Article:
Lessons from Iraq and Bosnia on the Theory and Practice of No-Fly Zones

Journal of Strategic Studies, Vol. 27, No. 3, pp. 454-478, September 2004

25 Pages Posted: 4 Apr 2008  

Alexander Benard

Stanford Law School; Gryphon Partners

Abstract

In the 1990s no-fly zones were introduced as a new way to utilize airpower in the context of Peace Support Operations (PSOs). During that time, they were put to use over Iraq and over Bosnia. However, it is unclear to what extent the no-fly zones were successful in those two instances. This article examines the capabilities of no-fly zones and analyzes the Iraq and Bosnia cases of enforcement. It concludes that no-fly zones can be very effective if properly implemented and offers guidance for policy-makers on how to achieve maximum efficacy.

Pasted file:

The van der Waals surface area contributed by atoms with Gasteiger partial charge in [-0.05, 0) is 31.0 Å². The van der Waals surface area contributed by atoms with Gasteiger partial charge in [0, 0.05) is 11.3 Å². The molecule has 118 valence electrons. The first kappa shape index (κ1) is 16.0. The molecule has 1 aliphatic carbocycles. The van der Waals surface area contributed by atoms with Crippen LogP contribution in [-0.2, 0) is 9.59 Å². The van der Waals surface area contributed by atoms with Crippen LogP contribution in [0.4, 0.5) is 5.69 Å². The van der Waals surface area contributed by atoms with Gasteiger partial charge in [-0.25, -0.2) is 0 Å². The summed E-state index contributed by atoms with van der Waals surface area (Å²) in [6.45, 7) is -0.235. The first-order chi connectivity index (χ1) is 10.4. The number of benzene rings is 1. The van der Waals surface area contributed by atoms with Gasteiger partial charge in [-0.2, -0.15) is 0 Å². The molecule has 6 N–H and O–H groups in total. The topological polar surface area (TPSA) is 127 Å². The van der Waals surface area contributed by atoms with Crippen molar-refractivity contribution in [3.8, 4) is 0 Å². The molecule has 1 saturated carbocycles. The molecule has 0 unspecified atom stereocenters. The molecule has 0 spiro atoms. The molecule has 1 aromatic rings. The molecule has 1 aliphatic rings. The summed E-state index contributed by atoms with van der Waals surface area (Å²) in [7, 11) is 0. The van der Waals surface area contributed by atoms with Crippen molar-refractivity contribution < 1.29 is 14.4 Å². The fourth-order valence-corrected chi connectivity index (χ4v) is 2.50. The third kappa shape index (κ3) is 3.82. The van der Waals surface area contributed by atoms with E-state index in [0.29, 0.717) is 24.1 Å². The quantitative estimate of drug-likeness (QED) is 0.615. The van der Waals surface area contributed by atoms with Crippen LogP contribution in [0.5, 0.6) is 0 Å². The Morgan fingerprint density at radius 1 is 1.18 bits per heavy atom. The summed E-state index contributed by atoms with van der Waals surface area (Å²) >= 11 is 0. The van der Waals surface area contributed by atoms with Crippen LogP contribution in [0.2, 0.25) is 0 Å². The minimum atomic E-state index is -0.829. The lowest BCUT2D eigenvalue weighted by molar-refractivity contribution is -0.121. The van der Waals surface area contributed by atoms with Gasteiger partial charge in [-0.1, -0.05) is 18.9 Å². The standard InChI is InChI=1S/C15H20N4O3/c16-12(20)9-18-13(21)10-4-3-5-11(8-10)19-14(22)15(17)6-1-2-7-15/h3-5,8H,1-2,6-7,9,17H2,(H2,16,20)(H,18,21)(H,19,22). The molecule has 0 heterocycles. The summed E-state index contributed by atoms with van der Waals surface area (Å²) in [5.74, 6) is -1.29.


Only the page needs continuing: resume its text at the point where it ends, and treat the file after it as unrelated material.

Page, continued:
Keywords: Iraq, Bosnia, no-fly zones, peace-keeping, peace support operations

Suggested Citation

Benard, Alexander, Lessons from Iraq and Bosnia on the Theory and Practice of No-Fly Zones. Journal of Strategic Studies, Vol. 27, No. 3, pp. 454-478, September 2004. Available at SSRN: https://ssrn.com/abstract=1116005

Alexander Benard (Contact Author)

Stanford Law School ( email )

559 Nathan Abbott Way
Stanford, CA 94305-8610
United States

Gryphon Partners ( email )

1001 Pennsylvania Ave
Washington, DC 20004
United States

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